Monte Rosa Lodge Restaurant
17 Monte Cristo Trail
Hopewell Junction, NY 12533
The road leading to Monte Rosa Lodge is a series of switchbacks and twists and turns taking you from the Taconic Parkway at Miller Hill Road, up Wiccopee Mountain. If you miss a turn and end up back on the Parkway, you will not be the first person to do so. The Monte Cristo Trail winds through the woods, which are dotted with hunting stands that the Monte Rosa hunting club uses during deer season in the fall. My first visit to the club was twenty five years ago with my friend Nino, who is a long time member and avid deer hunter. Monte Rosa’s reputation lies not only with its history as an Italian American men’s hunting club, but also as a lodge serving copious quantities of terrific traditional Italian family style food. It was for one of these dinners that twenty two of us ventured back up the mountain last Wednesday.
The Rosa family has run the kitchen here for as long as anyone can remember. In days of yore, “Momma” Marianna Rosa would greet diners from the kitchen entrance, as she stirred her sauces and baked bread on an old genuine wood fired cook stove that is still in the lodge’s kitchen today. The only other places I still see stoves like this are in “off the grid” fishing camps in the Canadian wilderness, but Inuit cooks can’t make sauce like this (and egg plant is hard to come by in boreal forests). Today Aten Rosa continues the family tradition, and he helped me make the arrangements for last week’s dinner.
Diners at Monte Rosa can attend one of the public functions held annually – a clam bake is scheduled for July 9. A second annual event is the fall pig roast, which will be held this year on September 17th. Or you can just put together two dozen friends and have your own dinner, which is what we did last week. A friend’s impending nuptials occasioned the night out, and this is what men of a certain age do in the way of a “bachelor party”. We eat and drink and smoke cigars, and eat and drink some more. And that is enough. Especially here.
|Original Kitchen Wood Fired Cook Stove|
For private parties you get to choose from a smorgasbord of available dishes. The complete list of menu selections appears here. Last week we started with platters of antipasto – sliced tomatoes and peppers and slices of cured prosciutto and salamis. My favorite was a dish of roasted zucchini, with just a drizzle of olive oil, served with baskets of piping hot Italian bread, fresh from the oven. I added a platter of stuffed eggplant to the choices, which in hindsight was too much food, but we were all glad it showed up on the table. Next came the pasta course, for which I had chosen a linguine tossed with white clam sauce, and a penne pasta which was served with separate bowls of Bolognese. All of this is served “family style” with a half dozen bowls of each dish passed round our table of twenty two diners. I can promise you this – no one leaves hungry. The kitchen also offered a half dozen other possible choices for this course, and I had a tough time choosing. I had to pass up the fettuccine carbonara and the risotto Milanese, which I recalled from prior visits were fantastic preparations. The entree selection was even harder, as I had sixteen choices from which to select three. I knew I needed one chicken and one fish, so I ordered the breast of chicken “Francese” style, and accompanied that with platters of shrimp scampi. My final selection was a roast pork “Marianna”, which is a kitchen specialty, and it seems to get better every time I try it. A slow roasted shoulder is succulent, perfumed with rosemary and garlic, and served with roasted potatoes and green beans. This dish is reason enough to drive up the mountain. On past visits I have also enjoyed the zuppe de pesce, and the stuffed breast of veal, both Italian classics that most of us do not make too often at home.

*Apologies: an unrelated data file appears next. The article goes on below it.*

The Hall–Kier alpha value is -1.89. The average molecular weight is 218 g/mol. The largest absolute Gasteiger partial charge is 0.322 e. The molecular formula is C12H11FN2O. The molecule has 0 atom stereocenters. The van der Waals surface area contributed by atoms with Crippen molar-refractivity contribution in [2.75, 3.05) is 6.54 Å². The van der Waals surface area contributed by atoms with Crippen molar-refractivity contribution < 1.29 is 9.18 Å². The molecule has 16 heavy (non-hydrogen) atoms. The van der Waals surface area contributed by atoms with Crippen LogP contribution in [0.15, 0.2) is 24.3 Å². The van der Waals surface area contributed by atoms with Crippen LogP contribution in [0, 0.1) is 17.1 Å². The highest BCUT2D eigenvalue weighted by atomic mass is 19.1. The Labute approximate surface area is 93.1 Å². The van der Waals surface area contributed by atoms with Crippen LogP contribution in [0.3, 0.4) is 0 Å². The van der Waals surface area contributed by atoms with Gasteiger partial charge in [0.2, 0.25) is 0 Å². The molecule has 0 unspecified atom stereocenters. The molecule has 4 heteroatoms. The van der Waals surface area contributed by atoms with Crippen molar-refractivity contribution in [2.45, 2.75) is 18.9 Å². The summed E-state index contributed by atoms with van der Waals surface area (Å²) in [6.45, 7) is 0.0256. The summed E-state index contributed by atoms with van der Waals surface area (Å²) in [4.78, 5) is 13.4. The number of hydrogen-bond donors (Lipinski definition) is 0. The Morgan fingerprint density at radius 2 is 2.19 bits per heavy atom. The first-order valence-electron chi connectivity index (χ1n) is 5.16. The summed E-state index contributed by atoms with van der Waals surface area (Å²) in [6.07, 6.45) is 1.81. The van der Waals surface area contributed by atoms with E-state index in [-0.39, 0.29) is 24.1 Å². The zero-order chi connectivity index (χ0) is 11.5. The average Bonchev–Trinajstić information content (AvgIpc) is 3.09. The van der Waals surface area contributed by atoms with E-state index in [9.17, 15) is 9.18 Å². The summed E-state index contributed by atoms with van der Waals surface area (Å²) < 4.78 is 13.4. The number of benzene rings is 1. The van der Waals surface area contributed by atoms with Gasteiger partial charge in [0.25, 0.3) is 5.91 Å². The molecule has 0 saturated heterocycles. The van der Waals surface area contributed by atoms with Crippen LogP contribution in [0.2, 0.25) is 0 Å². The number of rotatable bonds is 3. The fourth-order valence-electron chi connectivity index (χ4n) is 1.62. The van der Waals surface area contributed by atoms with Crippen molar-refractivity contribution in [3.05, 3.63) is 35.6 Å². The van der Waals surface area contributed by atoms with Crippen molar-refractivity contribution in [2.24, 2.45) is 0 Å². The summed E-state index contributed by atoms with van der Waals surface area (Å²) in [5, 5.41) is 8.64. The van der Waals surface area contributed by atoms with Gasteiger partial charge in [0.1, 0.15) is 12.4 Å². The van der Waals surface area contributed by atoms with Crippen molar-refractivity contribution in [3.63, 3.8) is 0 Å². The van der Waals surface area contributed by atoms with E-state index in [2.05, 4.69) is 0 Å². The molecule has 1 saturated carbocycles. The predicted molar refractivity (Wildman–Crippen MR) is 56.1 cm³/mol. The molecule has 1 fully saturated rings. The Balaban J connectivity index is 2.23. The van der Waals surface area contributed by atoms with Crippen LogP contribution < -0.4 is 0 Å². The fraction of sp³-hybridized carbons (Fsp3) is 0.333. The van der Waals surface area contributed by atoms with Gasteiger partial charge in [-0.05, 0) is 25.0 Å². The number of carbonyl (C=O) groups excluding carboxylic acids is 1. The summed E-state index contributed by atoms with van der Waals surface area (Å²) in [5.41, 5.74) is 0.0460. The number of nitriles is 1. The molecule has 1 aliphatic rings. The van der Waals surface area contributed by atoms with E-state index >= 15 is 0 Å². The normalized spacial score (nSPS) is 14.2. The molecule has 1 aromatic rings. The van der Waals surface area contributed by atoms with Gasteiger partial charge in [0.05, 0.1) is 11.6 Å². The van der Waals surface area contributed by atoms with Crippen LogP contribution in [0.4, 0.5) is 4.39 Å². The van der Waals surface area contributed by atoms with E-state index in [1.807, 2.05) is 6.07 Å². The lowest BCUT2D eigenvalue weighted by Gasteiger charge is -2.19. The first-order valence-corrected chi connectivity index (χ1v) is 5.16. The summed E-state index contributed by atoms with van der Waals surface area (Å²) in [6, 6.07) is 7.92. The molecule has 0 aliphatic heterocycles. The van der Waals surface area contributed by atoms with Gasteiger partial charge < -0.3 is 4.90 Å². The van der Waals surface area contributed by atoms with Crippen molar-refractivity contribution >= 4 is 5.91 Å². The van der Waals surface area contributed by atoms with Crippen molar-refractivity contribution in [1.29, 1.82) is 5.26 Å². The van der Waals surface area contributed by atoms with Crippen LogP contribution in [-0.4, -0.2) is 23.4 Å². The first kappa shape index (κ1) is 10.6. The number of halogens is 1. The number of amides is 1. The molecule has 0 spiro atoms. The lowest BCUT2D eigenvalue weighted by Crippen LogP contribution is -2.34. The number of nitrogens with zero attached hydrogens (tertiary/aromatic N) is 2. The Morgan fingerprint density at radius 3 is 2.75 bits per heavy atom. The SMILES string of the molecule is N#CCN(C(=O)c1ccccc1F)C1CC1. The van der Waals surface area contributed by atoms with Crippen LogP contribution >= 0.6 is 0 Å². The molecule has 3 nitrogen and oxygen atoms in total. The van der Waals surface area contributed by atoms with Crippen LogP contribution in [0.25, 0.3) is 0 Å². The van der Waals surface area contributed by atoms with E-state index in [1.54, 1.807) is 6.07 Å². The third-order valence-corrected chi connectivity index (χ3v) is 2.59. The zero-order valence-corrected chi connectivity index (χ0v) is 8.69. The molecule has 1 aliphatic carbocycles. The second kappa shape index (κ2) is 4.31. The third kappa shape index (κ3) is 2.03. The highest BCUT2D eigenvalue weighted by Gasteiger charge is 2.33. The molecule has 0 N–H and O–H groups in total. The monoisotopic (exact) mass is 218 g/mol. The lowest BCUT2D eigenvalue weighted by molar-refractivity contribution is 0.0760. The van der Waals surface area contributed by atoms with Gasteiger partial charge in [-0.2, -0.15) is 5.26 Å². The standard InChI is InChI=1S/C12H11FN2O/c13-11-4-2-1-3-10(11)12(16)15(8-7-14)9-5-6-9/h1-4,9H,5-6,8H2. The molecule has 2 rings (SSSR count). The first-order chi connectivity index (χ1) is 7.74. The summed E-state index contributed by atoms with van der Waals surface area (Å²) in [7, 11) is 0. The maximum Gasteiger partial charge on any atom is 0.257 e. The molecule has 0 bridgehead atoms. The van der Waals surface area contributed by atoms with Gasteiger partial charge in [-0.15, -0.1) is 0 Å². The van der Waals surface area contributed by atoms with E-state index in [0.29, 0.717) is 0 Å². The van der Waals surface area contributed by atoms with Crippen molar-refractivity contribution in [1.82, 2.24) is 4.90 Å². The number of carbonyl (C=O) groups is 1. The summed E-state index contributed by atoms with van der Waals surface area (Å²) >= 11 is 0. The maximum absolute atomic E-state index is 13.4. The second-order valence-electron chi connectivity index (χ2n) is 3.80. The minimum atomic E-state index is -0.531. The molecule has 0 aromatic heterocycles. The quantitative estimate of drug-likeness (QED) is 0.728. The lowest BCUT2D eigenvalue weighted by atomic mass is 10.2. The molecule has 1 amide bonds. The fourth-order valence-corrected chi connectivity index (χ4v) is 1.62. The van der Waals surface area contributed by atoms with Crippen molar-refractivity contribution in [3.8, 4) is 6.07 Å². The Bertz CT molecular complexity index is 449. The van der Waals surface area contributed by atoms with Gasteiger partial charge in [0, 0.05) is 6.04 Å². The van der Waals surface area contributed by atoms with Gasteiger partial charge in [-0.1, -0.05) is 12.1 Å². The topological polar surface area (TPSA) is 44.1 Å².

Big pots of espresso coffee followed, with plates of ricotta laced pound cake. The cake was just perfect with no topping of any kind necessary (but the bottle of Delamaine on the table was much appreciated.) All of this cost a grand total of $40 per person, plus tax and tip. I brought a few cases of our own wine from Sicily to serve with dinner, which did save some money. We started with a Tenuta Rapitalia varietal blend for a white wine, and a Mirabile Syrah to accompany the meats and red sauce. That worked out just fine, and the bar was open if anyone wanted anything stronger.
Monte Rosa is the perfect spot to host a family get together, or an office party, or just to join with a bunch of friends and spend an entire afternoon passing plates of fantastic Italian fare around the table. The restaurant is very comfortable and very casual. It is after all a men’s hunting lodge, and it looks and feels the part. It is also very much a part of the Hudson Valley’s culinary heritage, and one I heartily recommend you experience.